The COTS is a species of starfish native to the Indo Pacific region, and has been identified as a major contributor to the decline of coral reefs in the Great Barrier Reef in Australia[12]. Since as early as the 1960s, the COTS has drastically changed and reduced the vast biological diversity of coral reefs[13]. The COTS begin their life as a herbivore; however, once the starfish reaches a size of more than 0.008 m in diameter, taking about 4-6 months, they transition to a corallivorous stage[14]. The adults can grow up to a meter in diameter, and can have up to 21 arms which are flexible and allow them to easily consume coral[15]. COTS are nocturnal species and can travel up to 20 meters per hour[15][16].

A single adult starfish can consume approximately 10 square meters of coral per year, and outbreaks can impact the surrounding environment for more than a decade[17]. COTS can cause significant mortality in coral reefs, making it harder for them to recover from other stressors such as global warming and tropical cyclones[18]. Corals are the backbone of the GBR and their loss can lead to a phase shift, in which the ecosystem shifts to an algae dominated ecosystem with soft corals and sponges covering dead corral debris[19][14].

The economy of the GBR, specifically the tourism industry, has been greatly affected by the COTS[15][20]. Due to the COTS outbreaks and resulting loss of coral cover, there has been a decrease of almost 50% in visitors, which may result in the loss of several thousand jobs[15][20][21]. Since 2012 - 2020 the Australian Government has invested nearly 35 million dollars into controlling COTS on the GBR[20][22]. In 2017 alone, 14.4 million Australian dollars were allocated to fund a control vessel for marine park authorities[20].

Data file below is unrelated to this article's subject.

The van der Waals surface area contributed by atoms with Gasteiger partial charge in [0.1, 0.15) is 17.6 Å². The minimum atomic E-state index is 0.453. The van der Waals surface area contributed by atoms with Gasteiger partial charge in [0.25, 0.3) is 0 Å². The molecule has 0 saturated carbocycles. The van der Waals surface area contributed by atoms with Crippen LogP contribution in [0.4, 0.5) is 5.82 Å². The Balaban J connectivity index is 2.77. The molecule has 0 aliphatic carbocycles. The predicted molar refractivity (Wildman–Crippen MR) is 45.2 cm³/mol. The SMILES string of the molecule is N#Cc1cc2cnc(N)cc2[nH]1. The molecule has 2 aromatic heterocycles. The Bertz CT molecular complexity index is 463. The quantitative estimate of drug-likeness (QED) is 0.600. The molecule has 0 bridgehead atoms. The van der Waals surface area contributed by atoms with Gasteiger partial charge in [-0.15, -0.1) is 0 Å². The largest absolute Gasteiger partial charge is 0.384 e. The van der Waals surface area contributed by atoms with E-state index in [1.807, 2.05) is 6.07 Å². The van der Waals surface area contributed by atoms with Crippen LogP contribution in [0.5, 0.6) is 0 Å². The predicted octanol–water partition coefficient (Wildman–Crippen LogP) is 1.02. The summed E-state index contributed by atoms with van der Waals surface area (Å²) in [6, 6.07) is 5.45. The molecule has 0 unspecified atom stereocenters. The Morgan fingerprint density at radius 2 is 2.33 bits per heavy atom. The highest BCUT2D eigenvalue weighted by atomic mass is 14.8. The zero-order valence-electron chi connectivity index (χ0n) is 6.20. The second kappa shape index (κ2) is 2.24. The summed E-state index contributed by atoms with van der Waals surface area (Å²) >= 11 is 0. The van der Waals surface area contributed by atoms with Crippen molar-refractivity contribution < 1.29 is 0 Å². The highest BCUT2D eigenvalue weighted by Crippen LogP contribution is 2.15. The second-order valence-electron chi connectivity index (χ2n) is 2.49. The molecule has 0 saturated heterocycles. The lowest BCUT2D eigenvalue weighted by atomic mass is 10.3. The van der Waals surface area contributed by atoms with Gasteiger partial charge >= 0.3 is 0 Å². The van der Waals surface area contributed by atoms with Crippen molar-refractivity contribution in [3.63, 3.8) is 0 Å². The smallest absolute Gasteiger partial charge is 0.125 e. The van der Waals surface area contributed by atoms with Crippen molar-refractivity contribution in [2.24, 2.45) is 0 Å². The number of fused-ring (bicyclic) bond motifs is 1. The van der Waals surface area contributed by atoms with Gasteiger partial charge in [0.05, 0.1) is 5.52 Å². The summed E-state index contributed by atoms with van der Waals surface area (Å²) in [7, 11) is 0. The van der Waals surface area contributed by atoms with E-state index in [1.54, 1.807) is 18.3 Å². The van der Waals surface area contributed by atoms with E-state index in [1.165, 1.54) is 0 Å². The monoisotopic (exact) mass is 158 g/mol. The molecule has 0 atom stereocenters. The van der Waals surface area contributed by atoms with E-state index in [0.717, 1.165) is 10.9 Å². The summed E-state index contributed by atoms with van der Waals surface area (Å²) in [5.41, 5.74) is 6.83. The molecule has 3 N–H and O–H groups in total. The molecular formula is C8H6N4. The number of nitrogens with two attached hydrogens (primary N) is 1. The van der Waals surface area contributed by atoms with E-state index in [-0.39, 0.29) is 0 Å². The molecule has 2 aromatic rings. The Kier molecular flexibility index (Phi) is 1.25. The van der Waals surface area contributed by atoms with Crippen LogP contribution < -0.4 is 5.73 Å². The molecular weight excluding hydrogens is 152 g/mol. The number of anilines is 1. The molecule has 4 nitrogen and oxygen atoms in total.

Current Management Methods

Dr Sven Uthike with an adult COTS at the National sea Simulator in Townsville

The excessive quantity and fiercely negative effects of the crown-of-thorns starfish pose a significant threat to the health of coral reefs, acting as one of the primary drivers of coral degradation in the Great Barrier Reef[2]. Therefore, precise and urgent the mitigation must be taken to quell the COTS population in order to maintain the long-term health of the GBR ecosystem[23]. In 2015, the Australian government's Department of Climate Change released the “2050 Long-Term Sustainability Plan”, and the “Great Barrier Reef Blueprint for Resilience”, which offer several action plans for COTS mitigation and subsequent management to help alleviate the harm the COTS are inflicting on the GBR[24].